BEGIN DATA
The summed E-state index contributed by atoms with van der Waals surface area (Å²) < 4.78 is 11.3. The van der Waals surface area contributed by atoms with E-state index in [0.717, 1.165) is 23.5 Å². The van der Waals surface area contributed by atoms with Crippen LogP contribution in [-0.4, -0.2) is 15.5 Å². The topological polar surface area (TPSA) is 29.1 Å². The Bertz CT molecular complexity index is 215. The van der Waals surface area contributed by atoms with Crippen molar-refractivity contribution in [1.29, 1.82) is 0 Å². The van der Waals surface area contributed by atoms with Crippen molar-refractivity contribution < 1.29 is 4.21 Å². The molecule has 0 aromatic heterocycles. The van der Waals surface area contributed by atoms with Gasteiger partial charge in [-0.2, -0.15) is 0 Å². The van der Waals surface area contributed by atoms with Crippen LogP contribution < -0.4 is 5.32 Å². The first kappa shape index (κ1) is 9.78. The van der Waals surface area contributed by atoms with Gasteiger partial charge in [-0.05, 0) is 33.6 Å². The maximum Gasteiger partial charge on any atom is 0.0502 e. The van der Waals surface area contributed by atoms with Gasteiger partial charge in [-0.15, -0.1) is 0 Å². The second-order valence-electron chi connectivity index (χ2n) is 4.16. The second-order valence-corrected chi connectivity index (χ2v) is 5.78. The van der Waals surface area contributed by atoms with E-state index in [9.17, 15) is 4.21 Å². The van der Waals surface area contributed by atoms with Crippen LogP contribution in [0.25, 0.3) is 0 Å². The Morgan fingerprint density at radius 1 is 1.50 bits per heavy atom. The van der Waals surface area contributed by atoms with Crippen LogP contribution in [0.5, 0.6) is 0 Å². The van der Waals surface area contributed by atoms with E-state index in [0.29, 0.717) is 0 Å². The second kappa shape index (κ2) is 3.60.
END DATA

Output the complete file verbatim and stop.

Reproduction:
The summed E-state index contributed by atoms with van der Waals surface area (Å²) < 4.78 is 11.3. The van der Waals surface area contributed by atoms with E-state index in [0.717, 1.165) is 23.5 Å². The van der Waals surface area contributed by atoms with Crippen LogP contribution in [-0.4, -0.2) is 15.5 Å². The topological polar surface area (TPSA) is 29.1 Å². The Bertz CT molecular complexity index is 215. The van der Waals surface area contributed by atoms with Crippen molar-refractivity contribution in [1.29, 1.82) is 0 Å². The van der Waals surface area contributed by atoms with Crippen molar-refractivity contribution < 1.29 is 4.21 Å². The molecule has 0 aromatic heterocycles. The van der Waals surface area contributed by atoms with Gasteiger partial charge in [-0.2, -0.15) is 0 Å². The van der Waals surface area contributed by atoms with Crippen LogP contribution < -0.4 is 5.32 Å². The first kappa shape index (κ1) is 9.78. The van der Waals surface area contributed by atoms with Gasteiger partial charge in [-0.05, 0) is 33.6 Å². The maximum Gasteiger partial charge on any atom is 0.0502 e. The van der Waals surface area contributed by atoms with Gasteiger partial charge in [-0.15, -0.1) is 0 Å². The second-order valence-electron chi connectivity index (χ2n) is 4.16. The second-order valence-corrected chi connectivity index (χ2v) is 5.78. The van der Waals surface area contributed by atoms with E-state index in [9.17, 15) is 4.21 Å². The van der Waals surface area contributed by atoms with Crippen LogP contribution in [0.25, 0.3) is 0 Å². The Morgan fingerprint density at radius 1 is 1.50 bits per heavy atom. The van der Waals surface area contributed by atoms with Crippen LogP contribution in [0.5, 0.6) is 0 Å². The van der Waals surface area contributed by atoms with E-state index in [0.29, 0.717) is 0 Å². The second kappa shape index (κ2) is 3.60.